Unsurprisingly by the end of the night it appeared Misty was bound to win the game but things had devolved somewhat by then and we didn’t end up finishing. Just as well, the game was more of an excuse for my Tbay friends to meet my girlfriend. Ending the game early allowed us to actually converse about things not related to Catan. Not bad at all.

Monday (goodbye)

Misty’s flight back south was on Monday. We heard there could be snow in Toronto so we crossed our fingers and kept checking the Porter site to see if the flight was delayed. It was, but only by twenty minutes. We had a very lazy day. Just tried to stretch out the hours as much as possible.

So that was our visit together for February. We won’t get to spend any time together in March or most of April. After Easter our next chance to see each other will be when I stop in Toronto on the way to St John’s, Newfoundland for a planning conference I’ll be speaking at (more about that in the future).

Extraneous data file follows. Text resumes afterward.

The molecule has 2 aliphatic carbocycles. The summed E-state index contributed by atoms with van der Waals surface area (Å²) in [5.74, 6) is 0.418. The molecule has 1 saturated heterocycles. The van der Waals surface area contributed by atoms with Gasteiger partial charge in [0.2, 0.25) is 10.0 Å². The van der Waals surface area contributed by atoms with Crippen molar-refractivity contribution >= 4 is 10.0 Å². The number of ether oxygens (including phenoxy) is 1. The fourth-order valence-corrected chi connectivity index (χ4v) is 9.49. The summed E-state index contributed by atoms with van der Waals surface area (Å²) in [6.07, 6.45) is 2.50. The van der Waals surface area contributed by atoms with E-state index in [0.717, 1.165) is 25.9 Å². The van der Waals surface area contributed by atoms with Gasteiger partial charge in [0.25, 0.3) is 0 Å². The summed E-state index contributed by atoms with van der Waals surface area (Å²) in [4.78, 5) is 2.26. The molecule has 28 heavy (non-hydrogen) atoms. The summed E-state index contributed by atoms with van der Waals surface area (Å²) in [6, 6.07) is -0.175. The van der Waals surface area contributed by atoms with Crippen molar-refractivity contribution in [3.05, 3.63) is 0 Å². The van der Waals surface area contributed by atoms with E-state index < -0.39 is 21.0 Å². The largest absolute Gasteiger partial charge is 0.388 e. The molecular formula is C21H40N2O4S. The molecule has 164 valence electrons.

It was tough saying good bye. I really didn’t want to let her go, and I think she was hesitant as well. but you know, grown up obligations and all that. I’m looking for work in the GTA, preferably in another office with my current employer. I actually really like the work I’ve been doing, everyone I work with and the organization, but it would be so much better to be doing this in Toronto. And if I can find work within the company before the end of this contract, maybe I can transfer? I’m not sure. The Future is uncertain.

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Thank you, The Sadies

It’s rare that I recognize the name of a band playing in Thunder Bay. TBshows seems to be the best place for listings but band names like Skepsis, Push My Car, or Webster Death don’t really get my attention. And April Wine… nah.

So when I saw The Sadies were playing in town I got excited.

None of these pictures are very good.